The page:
“America will never relent in pursuing terrorists that threaten our people,” Trump said.
He singled out the killings last year of Islamic State leader Abu Bakr al-Baghdadi and Iranian major general Qasem Soleimani. Trump did not mention the killing of Osama bin Laden, the mastermind of the 9/11 attacks, who was killed during the Obama administration.
Names of those killed in Shanksville were read aloud at the service. Upon landing in Pennsylvania, the Trumps held a moment of silence in the conference room cabin of Air Force One at 8:46 a.m. to commemorate the first plane that hit the World Trade Center.
“God bless America,” White House Chief of Staff Mark Meadows said when the moment of silence concluded. The president repeated, “God bless America.”
The National Park Service, which co-hosts the annual memorial event in Pennsylvania, planned a smaller private service this year to minimize the spread of coronavirus. The 2,200-acre memorial is in a field in western Pennsylvania.
During the visit to the old World Trade Center site, Biden stood alongside New York Gov. Andrew Cuomo with New York Mayor Bill de Blasio and the state’s two U.S. senators, Chuck Schumer and Kirsten Gillibrand, nearby.
“I remember all my friends that I lost,” Biden said when asked what the day means for him.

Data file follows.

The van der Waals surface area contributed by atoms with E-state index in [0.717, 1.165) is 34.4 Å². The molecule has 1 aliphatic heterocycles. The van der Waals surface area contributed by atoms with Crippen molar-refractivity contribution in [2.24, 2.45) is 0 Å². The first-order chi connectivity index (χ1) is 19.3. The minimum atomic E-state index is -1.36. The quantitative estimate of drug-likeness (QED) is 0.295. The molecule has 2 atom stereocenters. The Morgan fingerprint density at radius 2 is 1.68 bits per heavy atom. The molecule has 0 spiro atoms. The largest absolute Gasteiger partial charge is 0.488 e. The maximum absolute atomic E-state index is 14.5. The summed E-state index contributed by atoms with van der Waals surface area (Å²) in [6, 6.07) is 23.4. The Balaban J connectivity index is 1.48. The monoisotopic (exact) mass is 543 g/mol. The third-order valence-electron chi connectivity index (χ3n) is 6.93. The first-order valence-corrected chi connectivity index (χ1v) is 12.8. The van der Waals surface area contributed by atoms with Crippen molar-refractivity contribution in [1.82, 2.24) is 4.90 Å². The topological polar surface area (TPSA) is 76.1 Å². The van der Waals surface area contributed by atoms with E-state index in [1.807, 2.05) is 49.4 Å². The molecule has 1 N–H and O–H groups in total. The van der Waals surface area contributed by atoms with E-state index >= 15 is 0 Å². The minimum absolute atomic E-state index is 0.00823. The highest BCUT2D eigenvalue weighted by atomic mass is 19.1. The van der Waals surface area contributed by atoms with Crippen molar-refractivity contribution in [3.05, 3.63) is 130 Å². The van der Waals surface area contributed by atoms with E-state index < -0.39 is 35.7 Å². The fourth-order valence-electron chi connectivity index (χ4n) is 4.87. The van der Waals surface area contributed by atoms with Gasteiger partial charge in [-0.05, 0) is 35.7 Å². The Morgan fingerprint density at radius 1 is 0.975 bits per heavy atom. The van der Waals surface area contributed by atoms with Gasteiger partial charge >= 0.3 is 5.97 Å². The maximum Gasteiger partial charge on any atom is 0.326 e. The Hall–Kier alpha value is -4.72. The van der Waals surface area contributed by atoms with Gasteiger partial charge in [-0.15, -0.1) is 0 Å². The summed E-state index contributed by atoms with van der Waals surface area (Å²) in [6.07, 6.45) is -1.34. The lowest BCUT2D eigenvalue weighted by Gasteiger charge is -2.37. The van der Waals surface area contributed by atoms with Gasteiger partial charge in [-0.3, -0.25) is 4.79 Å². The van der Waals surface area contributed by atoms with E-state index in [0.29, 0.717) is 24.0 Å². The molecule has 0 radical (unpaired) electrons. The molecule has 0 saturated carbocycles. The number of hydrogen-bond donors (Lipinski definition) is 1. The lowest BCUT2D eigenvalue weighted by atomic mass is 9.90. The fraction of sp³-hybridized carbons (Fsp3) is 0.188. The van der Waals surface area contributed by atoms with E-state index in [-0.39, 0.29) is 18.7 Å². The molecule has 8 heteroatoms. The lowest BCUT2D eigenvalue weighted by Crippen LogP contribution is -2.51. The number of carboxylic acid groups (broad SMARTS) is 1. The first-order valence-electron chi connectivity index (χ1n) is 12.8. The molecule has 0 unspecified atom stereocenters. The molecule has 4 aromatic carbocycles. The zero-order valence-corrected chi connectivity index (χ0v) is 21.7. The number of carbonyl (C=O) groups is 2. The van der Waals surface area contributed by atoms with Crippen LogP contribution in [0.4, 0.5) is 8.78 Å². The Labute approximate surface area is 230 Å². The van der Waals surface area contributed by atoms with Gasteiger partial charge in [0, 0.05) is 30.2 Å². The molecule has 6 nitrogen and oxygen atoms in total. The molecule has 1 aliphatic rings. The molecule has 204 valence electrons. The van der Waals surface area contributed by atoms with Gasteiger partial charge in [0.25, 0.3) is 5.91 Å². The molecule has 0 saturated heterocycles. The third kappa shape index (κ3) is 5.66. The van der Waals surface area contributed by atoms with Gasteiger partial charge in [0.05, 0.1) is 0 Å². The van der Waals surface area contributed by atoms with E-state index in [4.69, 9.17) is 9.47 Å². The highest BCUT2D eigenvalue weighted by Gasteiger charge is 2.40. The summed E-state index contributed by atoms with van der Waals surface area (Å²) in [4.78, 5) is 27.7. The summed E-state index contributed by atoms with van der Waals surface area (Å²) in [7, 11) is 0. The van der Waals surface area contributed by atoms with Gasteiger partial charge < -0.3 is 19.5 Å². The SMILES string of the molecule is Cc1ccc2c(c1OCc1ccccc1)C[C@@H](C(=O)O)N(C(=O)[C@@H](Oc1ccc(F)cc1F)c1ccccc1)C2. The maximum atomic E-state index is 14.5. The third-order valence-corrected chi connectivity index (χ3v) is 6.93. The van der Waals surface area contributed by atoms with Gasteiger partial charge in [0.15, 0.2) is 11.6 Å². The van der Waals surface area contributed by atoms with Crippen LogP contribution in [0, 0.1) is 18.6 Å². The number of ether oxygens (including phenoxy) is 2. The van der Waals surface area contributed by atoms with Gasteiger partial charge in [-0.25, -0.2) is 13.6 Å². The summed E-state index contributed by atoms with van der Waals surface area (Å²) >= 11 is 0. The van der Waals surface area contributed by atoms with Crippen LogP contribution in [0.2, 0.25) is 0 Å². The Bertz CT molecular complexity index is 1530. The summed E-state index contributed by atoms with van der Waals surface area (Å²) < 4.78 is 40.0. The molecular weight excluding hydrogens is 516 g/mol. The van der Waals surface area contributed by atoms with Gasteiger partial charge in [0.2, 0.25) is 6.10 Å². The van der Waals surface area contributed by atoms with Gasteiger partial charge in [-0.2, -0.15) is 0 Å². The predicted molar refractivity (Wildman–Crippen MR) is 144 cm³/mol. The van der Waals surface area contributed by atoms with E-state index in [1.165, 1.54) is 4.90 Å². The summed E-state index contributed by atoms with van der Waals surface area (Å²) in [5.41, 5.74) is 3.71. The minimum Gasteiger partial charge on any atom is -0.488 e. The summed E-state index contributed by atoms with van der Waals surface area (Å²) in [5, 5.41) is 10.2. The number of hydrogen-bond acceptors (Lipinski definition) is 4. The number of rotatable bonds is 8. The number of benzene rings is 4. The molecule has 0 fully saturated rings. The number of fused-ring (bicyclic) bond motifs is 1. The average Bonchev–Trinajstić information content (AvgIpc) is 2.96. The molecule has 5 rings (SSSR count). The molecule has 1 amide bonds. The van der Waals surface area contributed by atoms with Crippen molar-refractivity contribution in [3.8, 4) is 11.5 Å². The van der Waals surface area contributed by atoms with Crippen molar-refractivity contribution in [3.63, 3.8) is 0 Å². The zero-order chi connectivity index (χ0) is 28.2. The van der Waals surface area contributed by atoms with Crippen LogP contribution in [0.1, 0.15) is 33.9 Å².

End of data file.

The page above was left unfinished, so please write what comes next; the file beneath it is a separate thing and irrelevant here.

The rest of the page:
“It takes a lot of courage for someone that lost someone to come back today,” the former vice president continued. “I know from experience, losing my wife, my daughter, my son, you relive it, the moment as if it’s happening. It’s hard. It’s a wonderful memorial, but it’s hard. It just brings you back to the moment it happened, no matter how long, how much time passes. So I admire the families who come.”
In 2016, Trump and Democratic presidential nominee Hillary Clinton each spent Sept. 11 in New York and each visited the ground zero memorial in lower Manhattan.
In a prepared statement issued after his visit to New York, Biden said 19 years ago “our nation was tested by an unspeakable act of cowardice and hate.” He said 9/11 “revealed the character of Americans” and also compared the tragedy to the ongoing coronavirus pandemic that has killed more than 190,000.
“Like a generation once did in the wake of Pearl Harbor, this generation of Americans bore the burden that history placed on our shoulders that day,” Biden said. “And this year, we mark the anniversary of 9/11 in the midst of another crisis that compels us to summon the best of the American people in the face of unconscionable, inconceivable loss — a crisis that has already taken nearly 200,000 Americans, testing our resolve and character with each passing day.”
Biden this week said Trump is to blame for thousands of deaths given what the president new about the severity of the pandemic in February, yet played it down publicly, according to audio recordings taken by reporter Bob Woodward for a new book.
Sen. Kamala Harris, the Democratic nominee for vice president, delivered a tribute to the 9/11 victims as well during a memorial ceremony Friday in Fairfax, Virginia, that she attended with her husband, Doug Emhoff.
“Let us remember that honoring them is also about reminding us of who were are as Americans,” Harris said, “because in times of tragedy, in times of despair, in times of suffering and pain, we by our very nature as who we are, we stand together. We stand together, understanding we are all in this together.”
Reach Joey Garrison on Twitter @joeygarrison.